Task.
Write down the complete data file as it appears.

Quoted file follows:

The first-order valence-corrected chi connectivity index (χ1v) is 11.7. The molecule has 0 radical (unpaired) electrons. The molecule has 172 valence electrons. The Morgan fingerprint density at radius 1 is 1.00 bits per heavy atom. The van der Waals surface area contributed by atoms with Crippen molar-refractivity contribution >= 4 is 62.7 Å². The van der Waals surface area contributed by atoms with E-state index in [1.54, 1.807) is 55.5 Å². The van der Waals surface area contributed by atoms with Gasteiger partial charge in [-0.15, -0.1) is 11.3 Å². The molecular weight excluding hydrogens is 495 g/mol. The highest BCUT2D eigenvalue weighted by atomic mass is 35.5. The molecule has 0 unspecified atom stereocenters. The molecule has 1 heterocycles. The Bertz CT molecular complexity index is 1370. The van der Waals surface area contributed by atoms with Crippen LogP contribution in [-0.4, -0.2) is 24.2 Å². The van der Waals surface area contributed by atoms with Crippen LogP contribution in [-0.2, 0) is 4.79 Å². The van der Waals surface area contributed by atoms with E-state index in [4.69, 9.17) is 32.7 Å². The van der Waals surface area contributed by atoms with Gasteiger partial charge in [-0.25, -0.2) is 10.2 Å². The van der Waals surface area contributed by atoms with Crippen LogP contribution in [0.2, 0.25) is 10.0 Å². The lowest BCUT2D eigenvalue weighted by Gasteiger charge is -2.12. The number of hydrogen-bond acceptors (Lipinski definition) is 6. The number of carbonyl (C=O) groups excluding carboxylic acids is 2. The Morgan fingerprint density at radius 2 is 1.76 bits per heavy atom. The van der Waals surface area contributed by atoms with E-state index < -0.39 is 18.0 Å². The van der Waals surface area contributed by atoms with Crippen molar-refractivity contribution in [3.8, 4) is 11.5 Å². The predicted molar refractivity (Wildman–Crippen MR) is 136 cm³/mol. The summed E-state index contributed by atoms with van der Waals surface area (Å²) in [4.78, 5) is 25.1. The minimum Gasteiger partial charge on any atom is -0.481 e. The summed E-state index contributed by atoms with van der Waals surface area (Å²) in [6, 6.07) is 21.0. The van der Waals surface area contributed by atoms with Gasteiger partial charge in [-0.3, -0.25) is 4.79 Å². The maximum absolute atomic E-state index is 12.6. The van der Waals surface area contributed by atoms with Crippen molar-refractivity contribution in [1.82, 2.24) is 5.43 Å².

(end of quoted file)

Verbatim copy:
The first-order valence-corrected chi connectivity index (χ1v) is 11.7. The molecule has 0 radical (unpaired) electrons. The molecule has 172 valence electrons. The Morgan fingerprint density at radius 1 is 1.00 bits per heavy atom. The van der Waals surface area contributed by atoms with Crippen molar-refractivity contribution >= 4 is 62.7 Å². The van der Waals surface area contributed by atoms with E-state index in [1.54, 1.807) is 55.5 Å². The van der Waals surface area contributed by atoms with Gasteiger partial charge in [-0.15, -0.1) is 11.3 Å². The molecular weight excluding hydrogens is 495 g/mol. The highest BCUT2D eigenvalue weighted by atomic mass is 35.5. The molecule has 0 unspecified atom stereocenters. The molecule has 1 heterocycles. The Bertz CT molecular complexity index is 1370. The van der Waals surface area contributed by atoms with Crippen LogP contribution in [-0.4, -0.2) is 24.2 Å². The van der Waals surface area contributed by atoms with Crippen LogP contribution in [-0.2, 0) is 4.79 Å². The van der Waals surface area contributed by atoms with E-state index in [4.69, 9.17) is 32.7 Å². The van der Waals surface area contributed by atoms with Gasteiger partial charge in [-0.25, -0.2) is 10.2 Å². The van der Waals surface area contributed by atoms with Crippen LogP contribution in [0.2, 0.25) is 10.0 Å². The lowest BCUT2D eigenvalue weighted by Gasteiger charge is -2.12. The number of hydrogen-bond acceptors (Lipinski definition) is 6. The number of carbonyl (C=O) groups excluding carboxylic acids is 2. The Morgan fingerprint density at radius 2 is 1.76 bits per heavy atom. The van der Waals surface area contributed by atoms with E-state index < -0.39 is 18.0 Å². The van der Waals surface area contributed by atoms with Crippen molar-refractivity contribution in [3.8, 4) is 11.5 Å². The predicted molar refractivity (Wildman–Crippen MR) is 136 cm³/mol. The summed E-state index contributed by atoms with van der Waals surface area (Å²) in [4.78, 5) is 25.1. The minimum Gasteiger partial charge on any atom is -0.481 e. The summed E-state index contributed by atoms with van der Waals surface area (Å²) in [6, 6.07) is 21.0. The van der Waals surface area contributed by atoms with Gasteiger partial charge in [-0.3, -0.25) is 4.79 Å². The maximum absolute atomic E-state index is 12.6. The van der Waals surface area contributed by atoms with Crippen molar-refractivity contribution in [1.82, 2.24) is 5.43 Å².